LONDON (AP) - Britain's best-selling Sunday tabloid the News of the World signed off with a simple front page message: "THANK YOU & GOODBYE," leaving the media establishment here reeling from the expanding phone-hacking scandal that brought down the muckraking newspaper after 168 years.
Journalists crafted the newspaper's own obituary before sending the tabloid's final edition to the printing presses Saturday night, apologizing for letting its readers down but stopping short of acknowledging recent allegations that staff paid police for information.
"We praised high standards, we demanded high standards but, as we are now only too painfully aware, for a period of a few years up to 2006 some who worked for us, or in our name, fell shamefully short of those standards," reads a message posted on the tabloid's website. "Quite simply, we lost our way. Phones were hacked, and for that this newspaper is truly sorry."
Rupert Murdoch, whose media empire owns the paper, will arrive in London on Sunday on a scheduled visit, a person familiar with his itinerary told The Associated Press on condition of anonymity because of the sensitivity of the matter.
He is facing a maelstrom of criticism and outrage over the sequence of events set off by allegations the paper's journalists paid police for information and hacked into the voicemails of young murder victims and the grieving families of dead soldiers.
The recent revelations culminated in the decision to close the paper and put 200 journalists out of work - but the move failed to stem broader questions about corruption at the newspaper and press regulation in the U.K.
The sordid affair has played out at breakneck pace in the media and prompted soul-searching at the highest levels of officialdom. Prime Minister David Cameron has called for a new press regulation system and pledged a public inquiry into what went wrong; the head of Murdoch's U.K. newspaper operations has alluded that more revelations are yet to come.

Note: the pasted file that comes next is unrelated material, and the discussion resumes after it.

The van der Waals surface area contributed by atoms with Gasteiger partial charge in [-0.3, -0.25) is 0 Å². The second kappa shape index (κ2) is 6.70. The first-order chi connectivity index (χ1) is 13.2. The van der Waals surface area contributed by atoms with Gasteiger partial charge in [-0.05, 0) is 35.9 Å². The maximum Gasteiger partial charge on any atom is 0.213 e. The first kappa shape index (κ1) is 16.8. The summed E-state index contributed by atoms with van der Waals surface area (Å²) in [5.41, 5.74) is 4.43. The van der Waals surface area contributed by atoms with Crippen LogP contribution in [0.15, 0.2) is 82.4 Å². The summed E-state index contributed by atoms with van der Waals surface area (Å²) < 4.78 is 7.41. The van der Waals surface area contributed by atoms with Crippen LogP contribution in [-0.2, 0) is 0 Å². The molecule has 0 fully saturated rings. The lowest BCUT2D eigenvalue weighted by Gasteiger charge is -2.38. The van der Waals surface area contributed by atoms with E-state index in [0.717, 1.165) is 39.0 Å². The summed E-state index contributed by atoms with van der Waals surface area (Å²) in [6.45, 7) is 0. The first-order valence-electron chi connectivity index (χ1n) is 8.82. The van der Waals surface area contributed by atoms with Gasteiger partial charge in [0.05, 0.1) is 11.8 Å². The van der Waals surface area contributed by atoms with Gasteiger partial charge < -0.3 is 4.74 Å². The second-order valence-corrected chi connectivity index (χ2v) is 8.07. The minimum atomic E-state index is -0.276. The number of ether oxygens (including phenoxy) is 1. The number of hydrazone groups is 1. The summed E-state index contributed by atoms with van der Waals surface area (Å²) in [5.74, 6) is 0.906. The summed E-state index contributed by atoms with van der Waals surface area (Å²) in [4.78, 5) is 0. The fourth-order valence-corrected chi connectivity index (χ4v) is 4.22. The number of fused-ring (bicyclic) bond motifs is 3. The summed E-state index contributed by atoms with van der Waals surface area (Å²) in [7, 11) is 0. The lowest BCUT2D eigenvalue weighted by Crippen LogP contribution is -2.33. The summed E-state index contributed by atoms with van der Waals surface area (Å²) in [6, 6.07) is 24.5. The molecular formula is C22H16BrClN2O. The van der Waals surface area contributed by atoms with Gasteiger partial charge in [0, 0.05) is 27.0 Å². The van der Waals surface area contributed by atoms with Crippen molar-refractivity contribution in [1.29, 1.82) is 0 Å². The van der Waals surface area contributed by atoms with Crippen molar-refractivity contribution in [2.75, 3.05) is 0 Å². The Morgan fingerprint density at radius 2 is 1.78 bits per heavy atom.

As the News of the World's final issue went to press, Assistant Police Commissioner John Yates expressed his "extreme regret" that he did not act to reopen police inquiries into phone hacking two years ago. In an interview with the Sunday Telegraph, he said "it's clear I could have done more."
But Murdoch has opted to remain largely silent amid the fallout, issuing one official statement describing the allegations as "deplorable and unacceptable."
He spoke briefly to reporters in Sun Valley, Idaho on Saturday, where he is attending a media conference, to back the leadership of his U.K. news operations.
The final edition of the tabloid hits newsstands on Sunday, and the newspaper's front and back pages are covered with a collage of images of past exclusives and scoops.
The front page bears an epitaph, "the world's greatest newspaper 1843 - 2011" and a smaller headline with the words: "After 168 years, we finally say a sad but very proud farewell to our 7.5m loyal readers."
Throughout the day, journalists at the tabloid expressed their sadness and pride in working for an iconic news brand.
Video of the newsroom showed desk-bound journalists tapping away at keyboards beneath television screens broadcasting images and pictures of their task, and plight.
Small clues gave the tone of the London newsroom away - from a commemorative T-shirt bearing a "Goodbye, cruel News of the World, I'm leaving you today" worn by one staffer.
The paper's editor, Colin Myler, offered words of encouragement and sympathy to his staff on a "very difficult day."
"It's not where we want to be and it's not where we deserve to be," he said in a memo to staff seen by Britain's Press Association. "But I know we will produce a paper to be proud of."
Helen Moss, a news and features editor who offered refreshments to journalists camped outside the tabloid's headquarters, described an "extremely emotional" newsroom.
Much of the emotion continued to focus on News International - a subsidiary of Murdoch's News Corp. - which took the decision to jettison the paper on Thursday after the new allegations sparked a fierce backlash and the flight of advertisers.